Guardian Express Reaches One Million Unique Visitors in a 30 Day Period: A Beacon of Light in Dark Places

1,000,000 uniques

a beacon of light in dark places

This not the end of a journey, but rather an important benchmark on a course that began in October, 2006. That’s when I was first attracted to the idea that one could become  wildly successful from building an online media company. Thus, today’s accomplishment of attracting one million visitors in a single month is not only encouraging, it provide us with an opportunity to clarify and reiterate our primary objective, which is fourfold.

Guardian Express Reaches One Million Unique Visitors in a 30 Day Period: A Beacon of Light in Dark Places

First, we aim to expose injustice and corruption, which can undermine the liberties and freedoms cherished by a free society.

Second, The Guardian Express seeks to provide an inclusive, safe platform for all views/voices as long as they are intelligent, well thought out, fact-checked and properly sourced to provide a serious opinion or objective information highlighting world, national or local news.

Third, we aim to deliver to our readers, uncensored  breaking news and information along with well rounded original reports covering world, U.S., business, technology, entertainment, sports, science and health news.

guardian 1Last, The Guardian Express, (soon to be known as Las Vegas Guardian Express), traffics in free speech; in other words, we guard it as our most precious possession. Though we make every effort not to handcuff our staff of writers with rules that contradict our position on free speech, we do however, have one important guideline that governs what we will and will not publish. If you are going to critique any individual, there has to be a counterpoint to that critique. In the area of politics we have satisfied this tenet by creating two topics; Political left and Political right. We have no problem with critiques of systems or groups as long as the argument is supported by reliable sources and is placed under the heading towards which it leans.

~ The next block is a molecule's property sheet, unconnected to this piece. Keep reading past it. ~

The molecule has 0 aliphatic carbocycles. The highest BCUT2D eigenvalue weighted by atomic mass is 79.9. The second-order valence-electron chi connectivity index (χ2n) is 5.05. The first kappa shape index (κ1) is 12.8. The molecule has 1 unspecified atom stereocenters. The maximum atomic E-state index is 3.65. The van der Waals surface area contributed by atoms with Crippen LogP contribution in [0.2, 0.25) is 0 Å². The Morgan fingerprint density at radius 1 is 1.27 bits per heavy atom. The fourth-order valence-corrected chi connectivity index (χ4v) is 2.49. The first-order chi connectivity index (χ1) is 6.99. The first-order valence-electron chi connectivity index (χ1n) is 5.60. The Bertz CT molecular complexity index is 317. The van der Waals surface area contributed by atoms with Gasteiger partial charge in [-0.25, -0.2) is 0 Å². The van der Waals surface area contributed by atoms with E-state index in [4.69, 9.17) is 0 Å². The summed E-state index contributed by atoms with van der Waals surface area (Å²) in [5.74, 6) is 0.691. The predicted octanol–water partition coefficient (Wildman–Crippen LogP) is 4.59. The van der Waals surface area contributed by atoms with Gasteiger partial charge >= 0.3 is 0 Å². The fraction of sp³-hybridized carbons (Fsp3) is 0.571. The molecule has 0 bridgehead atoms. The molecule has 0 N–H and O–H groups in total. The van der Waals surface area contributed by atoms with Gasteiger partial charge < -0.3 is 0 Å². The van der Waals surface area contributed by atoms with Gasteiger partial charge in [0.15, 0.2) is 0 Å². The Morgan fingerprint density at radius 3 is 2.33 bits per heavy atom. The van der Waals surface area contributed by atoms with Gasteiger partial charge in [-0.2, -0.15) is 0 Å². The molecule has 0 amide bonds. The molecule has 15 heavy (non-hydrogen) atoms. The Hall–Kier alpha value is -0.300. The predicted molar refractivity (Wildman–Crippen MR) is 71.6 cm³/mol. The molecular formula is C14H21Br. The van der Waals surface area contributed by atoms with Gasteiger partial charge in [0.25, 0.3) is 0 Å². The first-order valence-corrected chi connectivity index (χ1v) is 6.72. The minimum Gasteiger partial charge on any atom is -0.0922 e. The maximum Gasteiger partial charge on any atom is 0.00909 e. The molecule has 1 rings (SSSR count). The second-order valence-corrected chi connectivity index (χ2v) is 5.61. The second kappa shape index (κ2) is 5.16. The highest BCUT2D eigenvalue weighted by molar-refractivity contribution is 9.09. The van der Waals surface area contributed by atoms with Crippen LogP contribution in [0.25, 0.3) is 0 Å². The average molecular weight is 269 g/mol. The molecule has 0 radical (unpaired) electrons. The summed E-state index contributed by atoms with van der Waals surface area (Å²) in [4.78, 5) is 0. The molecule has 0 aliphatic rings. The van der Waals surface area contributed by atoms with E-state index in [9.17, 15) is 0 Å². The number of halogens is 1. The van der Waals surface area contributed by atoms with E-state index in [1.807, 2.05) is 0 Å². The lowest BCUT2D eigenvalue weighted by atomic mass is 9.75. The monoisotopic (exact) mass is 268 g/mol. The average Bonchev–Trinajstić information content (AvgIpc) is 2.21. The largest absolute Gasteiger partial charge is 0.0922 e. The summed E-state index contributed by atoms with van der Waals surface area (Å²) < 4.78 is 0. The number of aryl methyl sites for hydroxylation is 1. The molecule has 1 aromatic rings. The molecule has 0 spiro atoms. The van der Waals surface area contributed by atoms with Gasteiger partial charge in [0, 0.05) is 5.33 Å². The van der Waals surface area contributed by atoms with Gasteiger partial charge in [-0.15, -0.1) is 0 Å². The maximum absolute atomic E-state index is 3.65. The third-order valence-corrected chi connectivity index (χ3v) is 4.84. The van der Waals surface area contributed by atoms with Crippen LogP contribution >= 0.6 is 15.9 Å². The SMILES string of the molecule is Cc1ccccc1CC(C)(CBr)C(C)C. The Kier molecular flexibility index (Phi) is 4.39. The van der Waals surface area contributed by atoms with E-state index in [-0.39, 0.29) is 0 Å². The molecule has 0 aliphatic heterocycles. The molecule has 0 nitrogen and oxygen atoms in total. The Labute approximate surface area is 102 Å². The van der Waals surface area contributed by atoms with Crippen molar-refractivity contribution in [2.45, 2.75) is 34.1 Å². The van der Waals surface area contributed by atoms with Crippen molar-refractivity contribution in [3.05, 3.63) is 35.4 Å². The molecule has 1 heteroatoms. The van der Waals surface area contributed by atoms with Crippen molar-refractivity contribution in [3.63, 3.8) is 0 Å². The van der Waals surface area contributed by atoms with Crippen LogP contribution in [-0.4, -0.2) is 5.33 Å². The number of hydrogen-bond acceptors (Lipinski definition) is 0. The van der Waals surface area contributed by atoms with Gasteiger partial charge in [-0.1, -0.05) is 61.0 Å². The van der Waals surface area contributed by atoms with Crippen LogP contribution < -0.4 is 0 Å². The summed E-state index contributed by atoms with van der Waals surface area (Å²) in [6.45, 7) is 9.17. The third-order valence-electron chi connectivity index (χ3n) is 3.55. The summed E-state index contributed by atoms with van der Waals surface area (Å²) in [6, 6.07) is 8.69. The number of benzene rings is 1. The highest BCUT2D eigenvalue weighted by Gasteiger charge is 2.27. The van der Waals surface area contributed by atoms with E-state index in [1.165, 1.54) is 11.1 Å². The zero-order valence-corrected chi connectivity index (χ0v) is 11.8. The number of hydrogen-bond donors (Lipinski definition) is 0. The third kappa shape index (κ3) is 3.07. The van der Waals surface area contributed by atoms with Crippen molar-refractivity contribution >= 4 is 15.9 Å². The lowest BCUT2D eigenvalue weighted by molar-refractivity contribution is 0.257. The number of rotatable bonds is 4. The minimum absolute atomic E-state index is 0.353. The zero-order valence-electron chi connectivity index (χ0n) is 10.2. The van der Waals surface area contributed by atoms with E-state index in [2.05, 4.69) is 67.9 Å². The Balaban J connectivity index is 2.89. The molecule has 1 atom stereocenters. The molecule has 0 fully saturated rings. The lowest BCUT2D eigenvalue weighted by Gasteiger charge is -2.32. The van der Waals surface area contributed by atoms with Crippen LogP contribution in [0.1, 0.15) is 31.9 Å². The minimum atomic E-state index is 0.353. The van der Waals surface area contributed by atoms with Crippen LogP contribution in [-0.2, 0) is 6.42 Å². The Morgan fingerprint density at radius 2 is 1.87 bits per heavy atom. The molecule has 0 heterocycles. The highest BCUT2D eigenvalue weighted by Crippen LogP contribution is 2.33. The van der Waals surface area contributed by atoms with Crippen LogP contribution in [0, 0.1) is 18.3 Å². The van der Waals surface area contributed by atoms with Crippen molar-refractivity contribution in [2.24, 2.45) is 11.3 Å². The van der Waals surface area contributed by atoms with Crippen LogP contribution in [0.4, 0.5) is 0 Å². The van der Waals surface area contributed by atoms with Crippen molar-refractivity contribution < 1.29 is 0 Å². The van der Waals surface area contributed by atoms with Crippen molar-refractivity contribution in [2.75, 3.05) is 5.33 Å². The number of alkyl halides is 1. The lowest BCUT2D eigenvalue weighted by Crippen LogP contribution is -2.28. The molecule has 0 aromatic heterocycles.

When we do have an intelligent argument that critiques an individual, it is not only necessary, it is mandatory that we publish it within its categorical frame and identity; whether it positioned from the left, right or down the middle.

We believe that this practice will allow us to preserve our integrity and inclusive agenda, which seeks to provide and maintain a platform for all voices, regardless of their socioeconomic, religious, racial and national differences or geographies.

Ultimately, we have always intended for our newspaper to be a beacon of light in dark places.  Our position paper “The Historical Model” is evident of that fact.




The Historical Model:

Written by DiMarkco Chandler


Inclusivity is perhaps the single most important human need to facilitate and demonstrate fairness for all members in an open and free society. When this principle need is compromised by appearances of unscrupulous self-interested privileged elites to perpetuate a systemic widening disparity between social-economic classes favoring exclusivity, it is eminently imperative to galvanize public opposition to mitigate this threat. A society that is governed by its collective citizenry should never be marginalized by its institutions or the people that run them. No institution should be more esteemed than its human beings. Thus, this paper seeks to provide a historic backdrop to help trigger a new wave of global interaction and imagination. We must make an effort to level the playing field so that all voices are invited to participate in our global conversation. I for my part offer this short analytical portrait into “The Historical Model” as a starting point towards gaining greater understanding and inspiration to further our global debate.